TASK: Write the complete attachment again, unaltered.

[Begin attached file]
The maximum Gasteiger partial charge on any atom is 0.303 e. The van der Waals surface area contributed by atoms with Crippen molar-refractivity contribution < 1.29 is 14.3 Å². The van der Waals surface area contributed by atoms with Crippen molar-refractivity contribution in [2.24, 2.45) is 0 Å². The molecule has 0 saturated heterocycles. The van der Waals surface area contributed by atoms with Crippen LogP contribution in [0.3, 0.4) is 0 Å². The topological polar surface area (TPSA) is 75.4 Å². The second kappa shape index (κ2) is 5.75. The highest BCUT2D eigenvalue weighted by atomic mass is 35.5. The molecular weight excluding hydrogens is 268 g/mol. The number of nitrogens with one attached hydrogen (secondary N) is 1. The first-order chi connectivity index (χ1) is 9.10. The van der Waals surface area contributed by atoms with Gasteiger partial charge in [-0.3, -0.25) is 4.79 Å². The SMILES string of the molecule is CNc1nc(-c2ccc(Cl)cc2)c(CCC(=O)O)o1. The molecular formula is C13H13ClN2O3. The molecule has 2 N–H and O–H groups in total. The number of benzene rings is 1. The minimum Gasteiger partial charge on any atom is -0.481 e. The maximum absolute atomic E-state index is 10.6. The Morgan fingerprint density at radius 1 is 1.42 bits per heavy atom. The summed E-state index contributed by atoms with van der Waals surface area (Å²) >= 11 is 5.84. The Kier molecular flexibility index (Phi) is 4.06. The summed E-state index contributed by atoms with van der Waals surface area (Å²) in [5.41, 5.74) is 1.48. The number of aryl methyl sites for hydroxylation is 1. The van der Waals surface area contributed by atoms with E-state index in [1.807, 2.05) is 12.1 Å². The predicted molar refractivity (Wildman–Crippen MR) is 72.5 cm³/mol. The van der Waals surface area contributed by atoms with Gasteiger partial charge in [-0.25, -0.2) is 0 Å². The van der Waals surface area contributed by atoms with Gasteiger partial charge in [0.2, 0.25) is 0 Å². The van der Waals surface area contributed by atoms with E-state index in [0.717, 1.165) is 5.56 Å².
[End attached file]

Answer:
The maximum Gasteiger partial charge on any atom is 0.303 e. The van der Waals surface area contributed by atoms with Crippen molar-refractivity contribution < 1.29 is 14.3 Å². The van der Waals surface area contributed by atoms with Crippen molar-refractivity contribution in [2.24, 2.45) is 0 Å². The molecule has 0 saturated heterocycles. The van der Waals surface area contributed by atoms with Crippen LogP contribution in [0.3, 0.4) is 0 Å². The topological polar surface area (TPSA) is 75.4 Å². The second kappa shape index (κ2) is 5.75. The highest BCUT2D eigenvalue weighted by atomic mass is 35.5. The molecular weight excluding hydrogens is 268 g/mol. The number of nitrogens with one attached hydrogen (secondary N) is 1. The first-order chi connectivity index (χ1) is 9.10. The van der Waals surface area contributed by atoms with Gasteiger partial charge in [-0.3, -0.25) is 4.79 Å². The SMILES string of the molecule is CNc1nc(-c2ccc(Cl)cc2)c(CCC(=O)O)o1. The molecular formula is C13H13ClN2O3. The molecule has 2 N–H and O–H groups in total. The number of benzene rings is 1. The minimum Gasteiger partial charge on any atom is -0.481 e. The maximum absolute atomic E-state index is 10.6. The Morgan fingerprint density at radius 1 is 1.42 bits per heavy atom. The summed E-state index contributed by atoms with van der Waals surface area (Å²) >= 11 is 5.84. The Kier molecular flexibility index (Phi) is 4.06. The summed E-state index contributed by atoms with van der Waals surface area (Å²) in [5.41, 5.74) is 1.48. The number of aryl methyl sites for hydroxylation is 1. The van der Waals surface area contributed by atoms with E-state index in [1.807, 2.05) is 12.1 Å². The predicted molar refractivity (Wildman–Crippen MR) is 72.5 cm³/mol. The van der Waals surface area contributed by atoms with Gasteiger partial charge in [-0.25, -0.2) is 0 Å². The van der Waals surface area contributed by atoms with Gasteiger partial charge in [0.2, 0.25) is 0 Å². The van der Waals surface area contributed by atoms with E-state index in [0.717, 1.165) is 5.56 Å².